Rated PG-13. 110 mins. (A) (Five Stars -- out of five/no halves)
The Plague of Remakes and Updates Drags On
A scattershot hodgepodge of scatological and penile humor, 21 Jump Street owes less to Johnny Depp's 1987 television launch pad series than it does to a mentality of lowest common denominator. Here is a pathetic comedy that rarely evinces even a chuckle.
With a sequel already planned, 21 Jump Street is one more in a long list of open-handed insults from Hollywood presumably aimed at puerile audiences too dumb to know better. Product placement is predictably de rigeur. Giving a character a permanent prop of snack chips is just plain dumb. It doesn't help that Ice Cube delivers a characteristically amateurish performance as Captain Dickson, the anger-prone police chief in charge of an undercover team of "Justin Bieber--Miley Cyrus-looking-mutts" working out of the "Aroma of Jesus Christ" church. A "Korean" Jesus Christ oversees the pews from his life-size crucifix. I suppose the subtext here is, if the comedy stinks, you know who to blame.
Jonah Hill slums it, following his Oscar-nominated turn in "Moneyball," as Schmidt, a smartenheimer police academy embarrassment assigned with his cop pal Jenko (Channing Tatum) to infiltrate a high school pretending to be students. As the story goes, the two guys used to be rivals at opposite ends of the social spectrum when they actually went to high school together a decade or more ago. But now they have discovered an ideal atmosphere to capitalize on one another's strengths. Never mind that Hill and Tatum are closer to 35 than 17. Jenko's academic weaknesses are exposed in his inability to recite the Miranda warning that anyone with a television in the last 50 years knows better than the Lord's Prayer.
Jenko states, "You have the right to remain an attorney." Officer Schmidt sheepishly supports his partner's claim. He tells his chief, "You do have the right to be an attorney if you want to." If this kind of asymmetrical humor sounds funny, know that it represents one of the film's few funny moments.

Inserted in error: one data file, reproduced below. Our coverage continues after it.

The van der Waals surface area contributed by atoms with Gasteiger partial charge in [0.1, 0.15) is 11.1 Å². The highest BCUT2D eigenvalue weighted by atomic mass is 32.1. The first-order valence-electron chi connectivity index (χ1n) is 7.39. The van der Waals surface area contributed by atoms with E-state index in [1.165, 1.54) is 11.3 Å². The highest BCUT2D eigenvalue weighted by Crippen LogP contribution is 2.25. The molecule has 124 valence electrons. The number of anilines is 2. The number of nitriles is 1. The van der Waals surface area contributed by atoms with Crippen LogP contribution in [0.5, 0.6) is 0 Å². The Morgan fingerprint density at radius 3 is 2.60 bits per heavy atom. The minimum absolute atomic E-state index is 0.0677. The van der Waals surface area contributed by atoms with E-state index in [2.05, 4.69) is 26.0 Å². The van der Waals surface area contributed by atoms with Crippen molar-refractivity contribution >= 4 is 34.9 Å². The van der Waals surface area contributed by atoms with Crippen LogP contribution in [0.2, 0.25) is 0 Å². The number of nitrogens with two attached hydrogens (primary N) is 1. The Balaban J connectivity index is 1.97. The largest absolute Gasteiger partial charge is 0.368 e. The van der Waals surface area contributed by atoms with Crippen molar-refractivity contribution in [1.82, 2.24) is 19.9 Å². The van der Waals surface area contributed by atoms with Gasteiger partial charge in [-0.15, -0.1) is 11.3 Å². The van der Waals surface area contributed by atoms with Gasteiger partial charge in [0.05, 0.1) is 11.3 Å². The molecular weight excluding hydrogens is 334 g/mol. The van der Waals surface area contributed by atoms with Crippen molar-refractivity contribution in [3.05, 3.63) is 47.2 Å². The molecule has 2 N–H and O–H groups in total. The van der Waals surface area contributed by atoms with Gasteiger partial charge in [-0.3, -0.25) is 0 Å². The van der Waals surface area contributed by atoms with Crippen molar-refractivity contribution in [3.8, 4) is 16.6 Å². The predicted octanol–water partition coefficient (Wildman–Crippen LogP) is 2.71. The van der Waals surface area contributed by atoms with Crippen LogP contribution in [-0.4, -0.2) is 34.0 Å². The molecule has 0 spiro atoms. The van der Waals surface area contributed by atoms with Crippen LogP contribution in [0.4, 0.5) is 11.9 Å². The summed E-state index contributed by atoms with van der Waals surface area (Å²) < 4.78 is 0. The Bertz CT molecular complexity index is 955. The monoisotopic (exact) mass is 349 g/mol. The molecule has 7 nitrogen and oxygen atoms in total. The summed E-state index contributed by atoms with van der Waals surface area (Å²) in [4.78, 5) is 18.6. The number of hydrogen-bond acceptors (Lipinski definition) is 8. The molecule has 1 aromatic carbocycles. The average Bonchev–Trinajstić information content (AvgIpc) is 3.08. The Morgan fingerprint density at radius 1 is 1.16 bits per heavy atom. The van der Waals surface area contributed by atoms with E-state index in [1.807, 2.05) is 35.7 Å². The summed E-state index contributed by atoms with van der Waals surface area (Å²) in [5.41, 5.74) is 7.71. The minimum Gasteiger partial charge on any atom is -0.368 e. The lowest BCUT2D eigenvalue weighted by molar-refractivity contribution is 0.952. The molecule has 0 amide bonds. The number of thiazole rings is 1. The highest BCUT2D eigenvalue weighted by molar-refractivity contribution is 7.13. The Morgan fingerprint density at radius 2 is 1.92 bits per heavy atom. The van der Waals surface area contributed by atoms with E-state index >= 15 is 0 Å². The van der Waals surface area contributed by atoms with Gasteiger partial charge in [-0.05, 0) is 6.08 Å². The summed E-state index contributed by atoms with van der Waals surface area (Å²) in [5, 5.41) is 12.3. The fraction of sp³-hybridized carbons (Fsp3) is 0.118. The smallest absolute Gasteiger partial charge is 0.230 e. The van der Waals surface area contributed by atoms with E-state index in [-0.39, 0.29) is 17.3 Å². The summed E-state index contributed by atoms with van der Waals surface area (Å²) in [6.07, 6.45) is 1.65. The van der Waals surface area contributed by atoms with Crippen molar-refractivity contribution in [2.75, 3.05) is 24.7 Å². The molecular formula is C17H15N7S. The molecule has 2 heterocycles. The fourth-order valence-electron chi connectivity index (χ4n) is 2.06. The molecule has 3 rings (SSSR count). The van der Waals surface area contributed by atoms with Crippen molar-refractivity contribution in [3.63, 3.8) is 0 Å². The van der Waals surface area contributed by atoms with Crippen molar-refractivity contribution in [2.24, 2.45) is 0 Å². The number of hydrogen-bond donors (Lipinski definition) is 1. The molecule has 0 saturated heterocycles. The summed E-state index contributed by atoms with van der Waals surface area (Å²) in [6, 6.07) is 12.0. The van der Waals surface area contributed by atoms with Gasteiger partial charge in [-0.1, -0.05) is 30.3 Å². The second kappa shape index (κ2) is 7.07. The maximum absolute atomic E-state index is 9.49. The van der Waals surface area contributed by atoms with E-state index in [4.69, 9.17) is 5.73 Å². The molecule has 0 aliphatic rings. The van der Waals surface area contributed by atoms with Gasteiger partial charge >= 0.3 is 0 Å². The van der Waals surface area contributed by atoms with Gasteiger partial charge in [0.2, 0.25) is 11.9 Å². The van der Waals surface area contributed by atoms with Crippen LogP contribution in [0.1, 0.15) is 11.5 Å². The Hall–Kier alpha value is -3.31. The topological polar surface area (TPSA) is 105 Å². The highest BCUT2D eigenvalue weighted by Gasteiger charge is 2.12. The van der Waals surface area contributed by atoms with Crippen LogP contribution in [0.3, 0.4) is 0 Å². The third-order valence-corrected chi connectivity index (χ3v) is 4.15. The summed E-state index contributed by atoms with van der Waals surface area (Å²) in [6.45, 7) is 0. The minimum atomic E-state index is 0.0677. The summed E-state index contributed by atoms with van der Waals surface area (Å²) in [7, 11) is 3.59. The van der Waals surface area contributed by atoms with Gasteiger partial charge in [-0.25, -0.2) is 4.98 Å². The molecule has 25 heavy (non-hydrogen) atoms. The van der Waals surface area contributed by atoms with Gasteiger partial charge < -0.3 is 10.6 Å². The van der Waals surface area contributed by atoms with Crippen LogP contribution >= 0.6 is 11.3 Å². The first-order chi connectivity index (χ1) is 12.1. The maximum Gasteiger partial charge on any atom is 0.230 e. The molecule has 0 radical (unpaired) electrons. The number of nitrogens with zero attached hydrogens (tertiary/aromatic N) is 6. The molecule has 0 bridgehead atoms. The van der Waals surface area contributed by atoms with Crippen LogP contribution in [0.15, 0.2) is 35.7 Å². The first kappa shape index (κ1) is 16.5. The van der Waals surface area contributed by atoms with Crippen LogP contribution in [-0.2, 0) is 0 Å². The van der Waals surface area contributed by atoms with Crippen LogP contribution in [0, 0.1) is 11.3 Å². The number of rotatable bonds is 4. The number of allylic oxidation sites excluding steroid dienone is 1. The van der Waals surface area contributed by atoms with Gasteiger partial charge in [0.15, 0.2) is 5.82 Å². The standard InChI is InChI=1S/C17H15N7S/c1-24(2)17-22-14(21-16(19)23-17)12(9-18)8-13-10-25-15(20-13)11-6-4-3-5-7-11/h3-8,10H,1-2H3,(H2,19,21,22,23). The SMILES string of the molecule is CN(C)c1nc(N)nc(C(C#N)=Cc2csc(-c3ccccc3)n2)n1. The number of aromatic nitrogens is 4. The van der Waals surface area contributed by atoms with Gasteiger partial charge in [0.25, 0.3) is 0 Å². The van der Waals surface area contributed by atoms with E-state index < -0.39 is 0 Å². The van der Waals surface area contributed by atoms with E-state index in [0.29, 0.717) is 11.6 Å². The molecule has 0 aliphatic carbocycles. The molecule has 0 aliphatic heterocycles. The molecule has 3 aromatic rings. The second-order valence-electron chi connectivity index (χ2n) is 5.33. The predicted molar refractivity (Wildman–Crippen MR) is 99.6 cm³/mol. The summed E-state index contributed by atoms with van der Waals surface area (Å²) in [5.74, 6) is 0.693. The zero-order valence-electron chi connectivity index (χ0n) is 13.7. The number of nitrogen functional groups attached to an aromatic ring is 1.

There's a new -- potentially lethal -- synthetic drug going around the school that Schmidt and Jenko are assigned to track back to its source. James Franco's younger brother Dave has the misfortune of being cast as the school's drug-dealing kingpin. From the looks of it, he won't be giving his older sibling any competition for many years to come.
The closest the comedy gets to topical occurs during Freudian-slip overtures by Jenko's female high school teacher Ms. Griggs (Ellie Kemper). She wants to examine Jenko's "chest" more than his "test."
The film's primary conceit resides in turning high school student stereotypes upside-down. Eco-friendly, folk music-loving, tolerance-loving nerds are now the "cool" kids, while bullying jocks are pathetic creeps to be humiliated into submission. This turnabout comes more as a shock to Jenko, whose reliance on his once successful old-school ways hit with a resounding thud whenever he tries to rely on old habits. Schmidt, on the other hand, finds that his shy and awkward approach to school life has its rewards. He develops a crush on a girl named Molly (Brie Larson) who is more than responsive to his understated charms.
Hailing from the animation universe, dual-directors Phil Lord and Chris Miller (Cloudy With a Chance of Meatballs) don't so much direct as bear witness to a series of pedestrian chase sequences filled with one-dimensional characters. The awful thing about movies like 21 Jump Street is that it has a built-in audience. Channing Tatum and Jonah Hill have each made respectable comedies and dramas that lead unsophisticated audiences to follow them wherever they go, even if it's into a miasmic mess such as 21 Jump Street.
Still, a Johnny Depp cameo comes late in the film to remind audiences just how inferior this rendition of 21 Jump Street is to the television show that gave Depp the room to develop as an actor. It goes to show how far Hollywood has regressed. Depp's brief appearance also reminds you of how much better an actor he is, than much of 21 Jump Street's other onscreen talent. Schmidt and Jenko may as well have been sent to investigate drug dealing at an elementary school. Comedies don't get much more remedial than this. I'm already dreading "21 Jump Street 2." Hopefully, they'll change writers, directors, and switch out Ice Cube for someone who can at least act.
Rated R. 109 mins. (D) (One Star -- out of five/no halves)